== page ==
Virtual Orientation: A New Student Retention Strategy

  • November 16, 2021
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These days many colleges are struggling with student retention. Some students are overwhelmed by or disillusioned with their experience, enrolling only to drop out. The effects of Covid-19 have left students feeling frustrated and many are questioning how worth it it is to endure. This is where virtual orientation steps in.

A gymnasium full of cheering students is the age-old ideal of welcoming new students to college but online orientation is a dark horse that should not be overlooked when it comes to student retention strategies and building comradery. The goal is the same, to give students a sense of belonging and a sense of direction. We are asking a lot from these students; there are a lot of new obstacles in their way and many of them are not used to self-guided learning. So, a virtual orientation that speaks to those worries and gives them the tools to handle the challenges ahead would be greatly beneficial to student retention and success. The name of the game here is expectation and frustration management.

A lot of this frustration comes from students being presented with a big new challenge and then feeling like they are being left to handle it on their own. When designing their online orientation course, CSU Channel Islands kept this change in environment and learning style at the center. They said that they “ hoped to boost students’ confidence in learning online, equip students with the tools necessary to be positive community members, and give students the opportunity to use the technology they would encounter in their courses.” Their approach was not just to use online orientation as a temporary stand in for in-person, as simply a remote orientation, but to use its capabilities to help students adjust to an online learning environment and address new first year college student needs. This seconds Inside Higher Ed’s point that “online students gain the most from an orientation that mimics or foreshadows their courses.”

One of the benefits to virtual new student orientation is that it’s uniquely designed to help them adjust to online or hybrid classes. A school can go through, step by step, and teach students the ins and outs of the tools they will be using. It can also be left up as a resource for students, helping them troubleshoot later. This takes the weight of teaching new systems off of professors and reduces the chances of students being overwhelmed at the start of the semester. This is especially true of non-traditional and first-gen students that might have a steeper learning curve in this area.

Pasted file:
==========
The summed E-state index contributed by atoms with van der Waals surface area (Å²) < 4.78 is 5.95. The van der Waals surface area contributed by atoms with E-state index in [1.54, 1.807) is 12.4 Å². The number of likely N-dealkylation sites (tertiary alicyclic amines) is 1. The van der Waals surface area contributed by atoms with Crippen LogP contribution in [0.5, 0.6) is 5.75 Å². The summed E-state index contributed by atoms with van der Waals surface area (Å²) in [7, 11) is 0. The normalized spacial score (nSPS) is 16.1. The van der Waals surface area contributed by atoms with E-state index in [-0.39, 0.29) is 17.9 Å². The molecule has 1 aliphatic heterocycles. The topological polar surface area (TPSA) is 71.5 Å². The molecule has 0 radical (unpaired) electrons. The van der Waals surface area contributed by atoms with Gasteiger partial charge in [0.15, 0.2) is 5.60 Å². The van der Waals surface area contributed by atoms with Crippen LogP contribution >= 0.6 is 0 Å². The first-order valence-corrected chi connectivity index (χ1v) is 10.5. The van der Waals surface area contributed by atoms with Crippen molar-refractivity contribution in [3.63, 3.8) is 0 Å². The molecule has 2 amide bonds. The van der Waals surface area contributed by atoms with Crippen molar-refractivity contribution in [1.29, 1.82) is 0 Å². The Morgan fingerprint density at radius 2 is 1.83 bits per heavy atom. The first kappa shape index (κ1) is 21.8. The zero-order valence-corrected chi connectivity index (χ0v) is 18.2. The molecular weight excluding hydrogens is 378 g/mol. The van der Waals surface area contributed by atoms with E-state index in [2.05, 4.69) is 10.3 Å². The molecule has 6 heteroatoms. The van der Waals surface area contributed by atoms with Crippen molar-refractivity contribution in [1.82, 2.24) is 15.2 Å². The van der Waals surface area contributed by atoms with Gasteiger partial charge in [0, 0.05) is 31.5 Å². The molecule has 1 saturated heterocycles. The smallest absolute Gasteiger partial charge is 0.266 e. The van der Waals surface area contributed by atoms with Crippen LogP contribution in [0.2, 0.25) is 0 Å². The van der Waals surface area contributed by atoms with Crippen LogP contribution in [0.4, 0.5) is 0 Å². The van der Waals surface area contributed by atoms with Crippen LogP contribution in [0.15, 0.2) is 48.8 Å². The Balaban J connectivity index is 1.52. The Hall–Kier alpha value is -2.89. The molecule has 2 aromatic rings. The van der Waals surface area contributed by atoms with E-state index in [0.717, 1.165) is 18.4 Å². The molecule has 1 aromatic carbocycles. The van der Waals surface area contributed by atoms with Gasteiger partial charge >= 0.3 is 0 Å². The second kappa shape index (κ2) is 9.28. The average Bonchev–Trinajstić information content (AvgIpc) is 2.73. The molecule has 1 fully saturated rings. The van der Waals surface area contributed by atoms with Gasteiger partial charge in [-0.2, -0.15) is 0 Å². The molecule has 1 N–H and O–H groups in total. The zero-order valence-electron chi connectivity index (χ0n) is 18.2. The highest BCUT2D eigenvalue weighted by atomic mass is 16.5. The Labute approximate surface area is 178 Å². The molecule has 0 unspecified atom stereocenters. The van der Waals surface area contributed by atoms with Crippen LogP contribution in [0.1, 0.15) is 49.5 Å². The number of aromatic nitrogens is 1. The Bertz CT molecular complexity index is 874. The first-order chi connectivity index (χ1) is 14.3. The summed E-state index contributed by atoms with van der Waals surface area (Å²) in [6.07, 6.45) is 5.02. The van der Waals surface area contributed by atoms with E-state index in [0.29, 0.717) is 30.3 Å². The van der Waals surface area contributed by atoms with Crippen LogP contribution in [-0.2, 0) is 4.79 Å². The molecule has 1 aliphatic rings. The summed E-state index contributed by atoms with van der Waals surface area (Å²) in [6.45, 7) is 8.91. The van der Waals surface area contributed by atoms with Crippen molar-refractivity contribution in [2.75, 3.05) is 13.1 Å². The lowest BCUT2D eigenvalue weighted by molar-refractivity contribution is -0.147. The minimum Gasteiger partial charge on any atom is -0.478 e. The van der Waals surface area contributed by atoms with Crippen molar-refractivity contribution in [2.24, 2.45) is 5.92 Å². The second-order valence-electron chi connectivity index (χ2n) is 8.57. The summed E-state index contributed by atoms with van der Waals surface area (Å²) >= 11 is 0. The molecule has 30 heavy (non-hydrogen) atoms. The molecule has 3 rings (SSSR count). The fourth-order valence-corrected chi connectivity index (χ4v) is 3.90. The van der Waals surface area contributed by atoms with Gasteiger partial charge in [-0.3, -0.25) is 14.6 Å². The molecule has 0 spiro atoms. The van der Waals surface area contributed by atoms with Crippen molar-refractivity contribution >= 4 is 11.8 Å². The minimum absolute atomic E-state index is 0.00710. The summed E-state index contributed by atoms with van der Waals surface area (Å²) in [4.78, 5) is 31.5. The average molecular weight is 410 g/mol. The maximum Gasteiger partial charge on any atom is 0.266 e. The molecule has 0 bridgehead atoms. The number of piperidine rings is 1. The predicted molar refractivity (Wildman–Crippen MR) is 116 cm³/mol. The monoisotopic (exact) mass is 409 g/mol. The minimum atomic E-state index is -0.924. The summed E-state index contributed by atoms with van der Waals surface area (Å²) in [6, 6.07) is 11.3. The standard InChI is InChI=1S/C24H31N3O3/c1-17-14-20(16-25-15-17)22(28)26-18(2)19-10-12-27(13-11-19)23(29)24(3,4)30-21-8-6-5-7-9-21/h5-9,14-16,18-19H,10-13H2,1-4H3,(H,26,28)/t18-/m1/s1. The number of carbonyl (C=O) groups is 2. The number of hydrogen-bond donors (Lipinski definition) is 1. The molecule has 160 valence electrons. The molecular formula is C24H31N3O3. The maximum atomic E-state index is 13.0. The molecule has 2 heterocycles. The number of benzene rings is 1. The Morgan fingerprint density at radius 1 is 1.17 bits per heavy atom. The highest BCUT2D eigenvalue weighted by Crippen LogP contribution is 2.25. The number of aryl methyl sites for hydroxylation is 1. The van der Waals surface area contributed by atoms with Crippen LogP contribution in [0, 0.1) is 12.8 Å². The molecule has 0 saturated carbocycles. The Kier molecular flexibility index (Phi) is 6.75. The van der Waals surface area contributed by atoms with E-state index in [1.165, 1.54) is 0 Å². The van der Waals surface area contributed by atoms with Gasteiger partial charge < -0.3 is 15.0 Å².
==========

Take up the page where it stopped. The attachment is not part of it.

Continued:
The other learning curve attached to a student’s first year experience is the element of self-guided learning. Asynchronous or not, there is a lot of self-discipline involved in college courses. To address this, CSU Channel Islands dedicated parts of their virtual orientation to time management and motivational skills, teaching students techniques to use later. They also included an interactive element that asked students to come up with their “why” for going to college, helping them envision why they should persevere. While CSU Channel Islands’ model is mostly self-guided, they made sure to add human elements to their orientation by adding in videos of staff and introducing by name students’ point of contact who they could reach out to if they ran into technical problems. This combated the feeling of isolation that can come with online courses, adding to that feeling of support.

As far as literature on the effectiveness of online orientation, one study from the University of West Georgia at a smaller school found that a virtual orientation raised student retention rates by 7%, bringing their retention rate up to 95% that fall term. It specifically reduced the number of students that were academically dismissed or chose to drop out. The study found that providing an accessible online orientation to their mostly online school helped give students a better idea of what to expect and how to handle online learning, reducing student attrition. A student survey showed that those who completed the orientation felt prepared for the tasks ahead and felt much more familiar with the tools that they would be using.

Conclusion:

Virtual Orientation provides the opportunity to educate and prepare students for their future learning experience, on or offline. It can walk students through their tools, reducing the learning curve and frustration around adjusting to a new learning environment. A good Virtual Orientation can set realistic expectations, equip students with the tools they need, and provide them with motivation and a sense of belonging.